Testament frontman Chuck Billy recently shared some depressing thoughts on Spotify and music streaming in general.
The band joined music streaming platforms despite believing that artist royalty payments are too low. During an interview on Underground Australia, Billy was asked to share his thoughts on the digital age. The answer was mostly a tale of gradually giving in after years of sinking monetization on digital platforms.
RikiMusic is pirating dozens of articles from Hypebot as well as allegedly uploading tracks from indie artists to Spotify and Amazon Music without authorization….
Caleb Jackson Dills, who first wrote about the music theft for Artists Rights Watch, also noticed that the content on the RikiMusic blog looked familiar.
Virtually all of the dozens of posts on the RikiMusic site were pirated directly from Hypbot.com and illegally published verbatim without attribution.
[Editor Charlie sez: We often talk about how Big Tech uses our music as a data honeypot that allows platforms to learn all kinds of psychographic data about us. In fact, Spotify playlists are in buckets based on psychographic segmentation for this very purpose. Now we see what they do with all this data scraping. Spotify is tying your data it tracked scraped from its music streaming dominance to gain an advantage selling a tied product. Spotify uses the artist’s music as a honeypot to track and scrape your data to boost tracking and scraping your data from the podcast honeypot.]
Spotify is going to start using its copious amounts of user data to run targeted ads inside its exclusive podcasts. Targeted advertising remains new ground for podcasts, and the announcement sets Spotify up to potentially branch out beyond its own shows and begin placing ads in other networks’ content. If it catches on, Spotify could become a full-blown podcast ad network.
With technology it’s calling Streaming Ad Insertion, Spotify says it’ll begin inserting ads into its shows in real-time, based on what it knows about its users, like where they’re located, what type of device they use, and their age, similarly to how the broader web operates. Spotify already automates dynamic ad insertion on the music side of its business, it’s now expanding and improving that tech for podcasts.
“This planned violation of privacy by Spotify is a huge reason to stick with @Applefor podcasts. Ads in podcasts are fine with me, and I’ve even bought products advertised on some of my favorite shows. Ads based on vacuuming up my private info aren’t OK.”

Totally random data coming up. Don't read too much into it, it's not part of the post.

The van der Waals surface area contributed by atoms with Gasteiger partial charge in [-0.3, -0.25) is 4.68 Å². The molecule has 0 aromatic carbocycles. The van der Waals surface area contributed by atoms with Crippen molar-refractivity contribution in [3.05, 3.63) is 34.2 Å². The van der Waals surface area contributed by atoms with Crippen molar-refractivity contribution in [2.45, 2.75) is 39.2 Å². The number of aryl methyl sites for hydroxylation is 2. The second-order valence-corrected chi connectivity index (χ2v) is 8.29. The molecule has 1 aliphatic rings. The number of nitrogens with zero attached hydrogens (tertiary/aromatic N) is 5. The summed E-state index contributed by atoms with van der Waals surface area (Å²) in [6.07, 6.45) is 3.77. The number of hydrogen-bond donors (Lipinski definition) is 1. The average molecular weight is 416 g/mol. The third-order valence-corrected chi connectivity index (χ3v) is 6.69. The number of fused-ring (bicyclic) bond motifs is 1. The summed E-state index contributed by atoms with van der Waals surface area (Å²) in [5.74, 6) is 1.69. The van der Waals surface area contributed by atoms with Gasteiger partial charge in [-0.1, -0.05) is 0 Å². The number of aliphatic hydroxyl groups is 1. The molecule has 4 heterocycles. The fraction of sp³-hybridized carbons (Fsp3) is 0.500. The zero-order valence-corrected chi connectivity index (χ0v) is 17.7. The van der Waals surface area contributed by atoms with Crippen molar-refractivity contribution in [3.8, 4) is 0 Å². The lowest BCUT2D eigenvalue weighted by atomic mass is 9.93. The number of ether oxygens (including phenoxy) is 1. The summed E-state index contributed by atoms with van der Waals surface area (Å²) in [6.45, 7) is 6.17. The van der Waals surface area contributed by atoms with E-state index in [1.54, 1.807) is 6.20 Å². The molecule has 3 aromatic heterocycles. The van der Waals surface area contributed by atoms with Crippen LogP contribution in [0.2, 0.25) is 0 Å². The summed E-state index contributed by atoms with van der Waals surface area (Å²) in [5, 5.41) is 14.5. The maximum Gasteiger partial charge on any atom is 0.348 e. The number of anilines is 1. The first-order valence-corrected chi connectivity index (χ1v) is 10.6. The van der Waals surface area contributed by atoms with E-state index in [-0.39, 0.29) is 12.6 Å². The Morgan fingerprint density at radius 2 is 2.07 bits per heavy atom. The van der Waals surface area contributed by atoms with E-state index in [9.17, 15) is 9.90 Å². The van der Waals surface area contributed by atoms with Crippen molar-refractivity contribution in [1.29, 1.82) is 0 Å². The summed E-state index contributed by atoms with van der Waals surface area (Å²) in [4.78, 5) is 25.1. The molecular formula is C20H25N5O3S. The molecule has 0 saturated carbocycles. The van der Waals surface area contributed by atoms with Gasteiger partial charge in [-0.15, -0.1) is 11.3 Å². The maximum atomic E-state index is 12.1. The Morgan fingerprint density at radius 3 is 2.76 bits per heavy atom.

…there was lunch in the larger, first floor cafeteria where, in the corner, on a small stage there was a man, playing a guitar, who looked like an aging singer-songwriter Mae’s parents listened to.
“It is,” Annie said, not breaking her stride. “There’s someone every day. Musicians, comedians, writers….We book them a year ahead. We have to fight them off.”
The singer-songwriter was signing passionately…but the vast majority of the cafeteria was paying little to no attention.
“I can’t imagine the budget for that, ” Mae said.
“Oh god, we don’t pay them.”
The Circle, by Dave Eggers
The New York Times teased their reporting today by Andy Newman on “canning” entitled “Making ends meet, five cents at a time.”
In New York City, a shadow economy has sprouted up around recyclable bottles and cans. Dionisia Rivera, above, sells the items she collects on the Upper East Side.
Our reporter takes you inside the world of “canning,” which provides a lifeline to thousands as stable low-skill jobs disappear in the city.
“Five cents a time”? Really? That’s at least 10x more than a Spotify stream. Maybe we’re in the wrong business. In fact, maybe we should be in the business of canning at Spotify’s palatial offices in the World Trade Center.
It’s kind of amazing that Spotify doesn’t have “Cans for Musicians” as part of their extensive recycling program. You know, help them musos get their side hustle on.
It may be the only thing green about streaming.